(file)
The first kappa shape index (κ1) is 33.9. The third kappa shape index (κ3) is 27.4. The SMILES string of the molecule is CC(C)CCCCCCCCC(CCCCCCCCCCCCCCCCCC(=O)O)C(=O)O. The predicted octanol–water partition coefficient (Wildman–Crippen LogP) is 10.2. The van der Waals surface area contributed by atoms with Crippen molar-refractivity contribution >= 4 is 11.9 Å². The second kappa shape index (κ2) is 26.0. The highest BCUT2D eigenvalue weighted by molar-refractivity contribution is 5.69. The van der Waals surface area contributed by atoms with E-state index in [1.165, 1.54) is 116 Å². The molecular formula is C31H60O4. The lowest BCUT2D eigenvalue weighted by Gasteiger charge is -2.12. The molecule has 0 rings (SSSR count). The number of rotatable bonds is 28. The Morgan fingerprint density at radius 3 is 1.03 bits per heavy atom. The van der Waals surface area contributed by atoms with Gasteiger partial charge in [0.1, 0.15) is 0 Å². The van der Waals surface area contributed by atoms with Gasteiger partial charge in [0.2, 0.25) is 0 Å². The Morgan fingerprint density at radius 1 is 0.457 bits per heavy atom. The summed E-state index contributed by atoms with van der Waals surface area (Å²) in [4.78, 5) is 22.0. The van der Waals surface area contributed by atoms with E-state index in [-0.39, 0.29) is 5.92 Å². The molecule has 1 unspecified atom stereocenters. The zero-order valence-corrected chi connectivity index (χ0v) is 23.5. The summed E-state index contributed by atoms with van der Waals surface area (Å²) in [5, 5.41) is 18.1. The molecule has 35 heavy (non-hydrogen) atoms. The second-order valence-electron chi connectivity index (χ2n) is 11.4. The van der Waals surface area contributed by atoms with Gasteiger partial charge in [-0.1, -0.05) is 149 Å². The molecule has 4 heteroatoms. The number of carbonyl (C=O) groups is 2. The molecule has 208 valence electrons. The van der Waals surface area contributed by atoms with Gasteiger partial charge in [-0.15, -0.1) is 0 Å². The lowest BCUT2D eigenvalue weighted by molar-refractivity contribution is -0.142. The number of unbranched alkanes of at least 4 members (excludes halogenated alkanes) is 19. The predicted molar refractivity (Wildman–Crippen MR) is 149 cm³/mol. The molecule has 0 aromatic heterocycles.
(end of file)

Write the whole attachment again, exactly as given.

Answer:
The first kappa shape index (κ1) is 33.9. The third kappa shape index (κ3) is 27.4. The SMILES string of the molecule is CC(C)CCCCCCCCC(CCCCCCCCCCCCCCCCCC(=O)O)C(=O)O. The predicted octanol–water partition coefficient (Wildman–Crippen LogP) is 10.2. The van der Waals surface area contributed by atoms with Crippen molar-refractivity contribution >= 4 is 11.9 Å². The second kappa shape index (κ2) is 26.0. The highest BCUT2D eigenvalue weighted by molar-refractivity contribution is 5.69. The van der Waals surface area contributed by atoms with E-state index in [1.165, 1.54) is 116 Å². The molecular formula is C31H60O4. The lowest BCUT2D eigenvalue weighted by Gasteiger charge is -2.12. The molecule has 0 rings (SSSR count). The number of rotatable bonds is 28. The Morgan fingerprint density at radius 3 is 1.03 bits per heavy atom. The van der Waals surface area contributed by atoms with Gasteiger partial charge in [0.1, 0.15) is 0 Å². The van der Waals surface area contributed by atoms with Gasteiger partial charge in [0.2, 0.25) is 0 Å². The Morgan fingerprint density at radius 1 is 0.457 bits per heavy atom. The summed E-state index contributed by atoms with van der Waals surface area (Å²) in [4.78, 5) is 22.0. The van der Waals surface area contributed by atoms with E-state index in [-0.39, 0.29) is 5.92 Å². The molecule has 1 unspecified atom stereocenters. The zero-order valence-corrected chi connectivity index (χ0v) is 23.5. The summed E-state index contributed by atoms with van der Waals surface area (Å²) in [5, 5.41) is 18.1. The molecule has 35 heavy (non-hydrogen) atoms. The second-order valence-electron chi connectivity index (χ2n) is 11.4. The van der Waals surface area contributed by atoms with Gasteiger partial charge in [-0.1, -0.05) is 149 Å². The molecule has 4 heteroatoms. The number of carbonyl (C=O) groups is 2. The molecule has 208 valence electrons. The van der Waals surface area contributed by atoms with Gasteiger partial charge in [-0.15, -0.1) is 0 Å². The lowest BCUT2D eigenvalue weighted by molar-refractivity contribution is -0.142. The number of unbranched alkanes of at least 4 members (excludes halogenated alkanes) is 19. The predicted molar refractivity (Wildman–Crippen MR) is 149 cm³/mol. The molecule has 0 aromatic heterocycles.